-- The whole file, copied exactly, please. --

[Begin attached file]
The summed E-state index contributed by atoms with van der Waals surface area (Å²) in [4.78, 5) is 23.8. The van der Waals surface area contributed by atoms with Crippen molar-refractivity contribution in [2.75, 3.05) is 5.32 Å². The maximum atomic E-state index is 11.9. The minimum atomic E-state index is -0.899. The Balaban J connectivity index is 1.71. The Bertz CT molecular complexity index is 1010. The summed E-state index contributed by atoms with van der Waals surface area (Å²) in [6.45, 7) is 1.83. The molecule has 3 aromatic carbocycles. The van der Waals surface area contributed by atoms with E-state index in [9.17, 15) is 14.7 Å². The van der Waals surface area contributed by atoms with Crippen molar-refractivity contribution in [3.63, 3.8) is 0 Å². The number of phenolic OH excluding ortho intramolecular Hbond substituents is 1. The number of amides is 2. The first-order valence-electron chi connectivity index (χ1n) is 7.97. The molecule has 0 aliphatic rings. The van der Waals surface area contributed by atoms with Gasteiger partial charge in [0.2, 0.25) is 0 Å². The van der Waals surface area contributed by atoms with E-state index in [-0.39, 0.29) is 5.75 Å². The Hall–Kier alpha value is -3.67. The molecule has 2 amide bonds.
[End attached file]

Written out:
The summed E-state index contributed by atoms with van der Waals surface area (Å²) in [4.78, 5) is 23.8. The van der Waals surface area contributed by atoms with Crippen molar-refractivity contribution in [2.75, 3.05) is 5.32 Å². The maximum atomic E-state index is 11.9. The minimum atomic E-state index is -0.899. The Balaban J connectivity index is 1.71. The Bertz CT molecular complexity index is 1010. The summed E-state index contributed by atoms with van der Waals surface area (Å²) in [6.45, 7) is 1.83. The molecule has 3 aromatic carbocycles. The van der Waals surface area contributed by atoms with E-state index in [9.17, 15) is 14.7 Å². The van der Waals surface area contributed by atoms with Crippen molar-refractivity contribution in [3.63, 3.8) is 0 Å². The number of phenolic OH excluding ortho intramolecular Hbond substituents is 1. The number of amides is 2. The first-order valence-electron chi connectivity index (χ1n) is 7.97. The molecule has 0 aliphatic rings. The van der Waals surface area contributed by atoms with Gasteiger partial charge in [0.2, 0.25) is 0 Å². The van der Waals surface area contributed by atoms with E-state index in [-0.39, 0.29) is 5.75 Å². The Hall–Kier alpha value is -3.67. The molecule has 2 amide bonds.